Brandon stressed the importance of working in partnership with private equity owners. “The ability to work with the sponsor company in a spirit of trust and fairness is what it’s all about.” Bain exhibited its faith in him when it allowed Brandon to make the call on when to go public, he said. “I believe management teams are the ones that have to pay back debt and take the company public. We are responsible. We can’t be reluctant partners.”
Brandon noted that he has now taken two companies public — one before Enron and one after. “This time around was dramatically different.” The process was harder and independent directors — he serves on three other boards — now have a “bunker mentality.” New committee structures, Sarbanes-Oxley and whopping fees paid to auditors all make for more “moving parts” in running a public company. “It’s changed how I allocate my time, but I don’t think that, in and of itself, is going to make every company run back and become private.”
Brandon recalled that after Domino’s went public, he was often asked whether it was difficult to meet Wall Street’s quarterly expectations. His response: “Have you ever looked at the expectations of those Bain guys? It wasn’t like I was with a bunch of wimps who didn’t care. They and their investors had thresholds. So whether I’m trying to … satisfy and impress Bain, or show results for public investors, to me it’s all kind of the same thing. It’s all about performance.”
Providing Solutions to the Toughest Problems
Timothy Draper, founder and managing director of the venture capital firm Draper Fisher Jurvetson, outlined some new ideas that private equity investors should be thinking about, and urged entrepreneurs to “change the world. That’s what it’s all about. If you see something wrong, or a little unusual, or something that makes you mad, go change it. Then change it for everybody else. You’ll become very wealthy and very successful.”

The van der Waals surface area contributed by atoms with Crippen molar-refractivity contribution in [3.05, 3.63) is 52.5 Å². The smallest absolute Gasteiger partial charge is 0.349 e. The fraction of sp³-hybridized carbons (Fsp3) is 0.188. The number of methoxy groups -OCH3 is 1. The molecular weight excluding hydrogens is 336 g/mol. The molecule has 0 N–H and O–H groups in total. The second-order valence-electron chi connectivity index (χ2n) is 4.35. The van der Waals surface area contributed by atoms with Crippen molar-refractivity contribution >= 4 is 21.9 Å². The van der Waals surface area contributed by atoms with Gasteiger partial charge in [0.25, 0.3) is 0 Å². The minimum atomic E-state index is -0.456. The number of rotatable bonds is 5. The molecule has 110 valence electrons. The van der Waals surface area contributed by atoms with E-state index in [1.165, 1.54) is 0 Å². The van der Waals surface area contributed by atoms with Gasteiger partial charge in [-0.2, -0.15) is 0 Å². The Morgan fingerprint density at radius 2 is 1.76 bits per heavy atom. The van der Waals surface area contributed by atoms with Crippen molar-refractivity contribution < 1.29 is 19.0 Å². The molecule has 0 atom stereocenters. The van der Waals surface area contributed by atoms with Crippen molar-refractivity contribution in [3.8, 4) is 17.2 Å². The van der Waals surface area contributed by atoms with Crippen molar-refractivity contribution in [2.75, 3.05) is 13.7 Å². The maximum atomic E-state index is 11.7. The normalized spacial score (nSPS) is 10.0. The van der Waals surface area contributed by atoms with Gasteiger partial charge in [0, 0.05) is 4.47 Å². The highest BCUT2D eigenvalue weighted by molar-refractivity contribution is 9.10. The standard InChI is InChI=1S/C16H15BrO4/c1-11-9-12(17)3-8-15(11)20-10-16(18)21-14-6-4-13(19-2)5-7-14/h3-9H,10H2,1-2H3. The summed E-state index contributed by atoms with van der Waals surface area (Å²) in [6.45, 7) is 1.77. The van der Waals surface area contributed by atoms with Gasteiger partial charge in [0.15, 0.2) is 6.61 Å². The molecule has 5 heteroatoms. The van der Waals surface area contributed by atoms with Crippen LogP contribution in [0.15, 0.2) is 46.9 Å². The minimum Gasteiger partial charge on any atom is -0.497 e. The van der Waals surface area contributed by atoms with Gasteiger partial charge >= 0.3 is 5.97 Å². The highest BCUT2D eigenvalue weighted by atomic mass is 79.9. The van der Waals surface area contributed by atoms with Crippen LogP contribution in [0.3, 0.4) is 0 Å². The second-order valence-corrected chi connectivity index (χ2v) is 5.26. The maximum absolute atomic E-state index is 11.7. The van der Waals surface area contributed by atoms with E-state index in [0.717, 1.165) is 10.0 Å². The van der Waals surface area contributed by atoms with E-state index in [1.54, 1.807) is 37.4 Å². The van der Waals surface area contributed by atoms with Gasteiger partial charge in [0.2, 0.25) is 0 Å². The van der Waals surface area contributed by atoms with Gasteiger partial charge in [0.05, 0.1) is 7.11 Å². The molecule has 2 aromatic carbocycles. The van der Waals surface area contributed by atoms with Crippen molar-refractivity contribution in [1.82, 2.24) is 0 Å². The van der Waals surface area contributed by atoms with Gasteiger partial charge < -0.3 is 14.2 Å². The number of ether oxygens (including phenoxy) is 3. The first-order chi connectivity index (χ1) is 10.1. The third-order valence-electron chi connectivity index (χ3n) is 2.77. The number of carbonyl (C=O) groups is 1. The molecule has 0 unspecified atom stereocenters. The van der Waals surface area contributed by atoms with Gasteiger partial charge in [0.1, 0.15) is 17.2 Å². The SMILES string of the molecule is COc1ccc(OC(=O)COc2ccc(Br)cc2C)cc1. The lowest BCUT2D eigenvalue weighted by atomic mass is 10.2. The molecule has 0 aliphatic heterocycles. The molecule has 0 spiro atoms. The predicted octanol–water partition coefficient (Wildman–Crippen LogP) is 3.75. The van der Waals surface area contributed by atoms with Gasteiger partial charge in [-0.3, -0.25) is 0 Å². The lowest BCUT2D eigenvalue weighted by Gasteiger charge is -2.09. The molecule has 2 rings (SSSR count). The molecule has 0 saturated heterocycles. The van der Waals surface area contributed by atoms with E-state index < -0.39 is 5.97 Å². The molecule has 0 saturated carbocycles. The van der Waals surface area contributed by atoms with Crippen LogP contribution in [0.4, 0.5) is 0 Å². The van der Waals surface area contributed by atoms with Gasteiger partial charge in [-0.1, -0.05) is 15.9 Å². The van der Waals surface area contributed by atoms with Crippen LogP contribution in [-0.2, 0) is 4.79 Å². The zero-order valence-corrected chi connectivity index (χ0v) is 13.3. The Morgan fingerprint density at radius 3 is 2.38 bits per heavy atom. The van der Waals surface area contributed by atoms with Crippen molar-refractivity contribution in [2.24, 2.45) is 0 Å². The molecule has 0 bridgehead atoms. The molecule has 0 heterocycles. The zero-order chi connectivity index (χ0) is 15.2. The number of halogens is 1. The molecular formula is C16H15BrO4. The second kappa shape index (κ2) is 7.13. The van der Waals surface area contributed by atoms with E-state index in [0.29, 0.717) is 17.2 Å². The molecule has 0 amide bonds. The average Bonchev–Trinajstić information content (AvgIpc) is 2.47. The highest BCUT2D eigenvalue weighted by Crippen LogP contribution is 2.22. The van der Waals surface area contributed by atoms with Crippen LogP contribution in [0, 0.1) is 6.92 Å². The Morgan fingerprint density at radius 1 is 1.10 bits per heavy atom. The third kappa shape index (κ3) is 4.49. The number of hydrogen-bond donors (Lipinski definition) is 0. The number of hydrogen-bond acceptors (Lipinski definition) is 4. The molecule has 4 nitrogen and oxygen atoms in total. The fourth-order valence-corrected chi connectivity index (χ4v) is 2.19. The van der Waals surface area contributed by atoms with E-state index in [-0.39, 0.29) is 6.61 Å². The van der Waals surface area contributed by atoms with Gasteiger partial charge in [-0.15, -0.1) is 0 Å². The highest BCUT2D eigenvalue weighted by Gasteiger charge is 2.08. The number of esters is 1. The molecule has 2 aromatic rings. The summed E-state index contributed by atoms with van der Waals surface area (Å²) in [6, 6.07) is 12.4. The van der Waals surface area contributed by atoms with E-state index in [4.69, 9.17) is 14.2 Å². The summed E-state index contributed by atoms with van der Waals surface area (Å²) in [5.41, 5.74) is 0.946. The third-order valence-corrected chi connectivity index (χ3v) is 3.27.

Draper pointed to some of the problems that entrepreneurs should take on: Energy, security, health care, traffic, pollution, war, poverty, education, roads, prisons and airport development. He said politicians, at best, help bring these problems to light; at worst, they create problems.
“Who solves problems?” he asked. “It’s business.”
He named some companies backed by his firm that are attempting to tackle entrenched problems with private-sector solutions — EnerNoc, which develops systems to conserve energy in commercial buildings; Lumena, a security company, and Konarka, which specializes in solar panels.
Business, he suggested, is better equipped to develop lasting solutions for society’s problems than government because it is perpetual, not limited by elections, terms of office, or political boundaries. With advances in telecommunications, national borders are fading away. As a result, governments are now forced to compete with one another to attract capital and develop promising businesses to generate jobs and economic growth.
Draper has worked with the governments of Singapore and the Ukraine, where officials are trying to ease the bureaucratic burden on corporations. “All countries are recognizing this needs to be done,” he said. “All except one.” He pointed to Sarbanes-Oxley and other post-Enron changes in the U.S. regulatory system as roadblocks to economic expansion.
Draper suggested that competitive governance could lead to an idealized world in which governments borrow the best from each other: Chile’s social security system, Russia’s system of science education, the United States’ religious freedoms and the Cayman Islands’ corporate structure.
The most successful entrepreneurs take on huge competitors, he noted, pointing to Hotmail, which took on the postal system; Skype, which confronted the telecom industry, and MySpace, which has changed the concept of community.
He listed some of the major advances of the past 100 years, including telephones, computers, cars, airplanes, penicillin, heart surgery, nanotechnology, search engines, and email. With advancing technology, the kind of change that required 120 years to take hold may now evolve in just 15 to 20 years. Future breakthroughs will emerge in fusion, space travel, wireless power distribution, desalinated water, 150-year life spans and cures for cancer and AIDS. “Keep in mind anything is possible,” Draper said. “When you shoot for something, shoot really high.”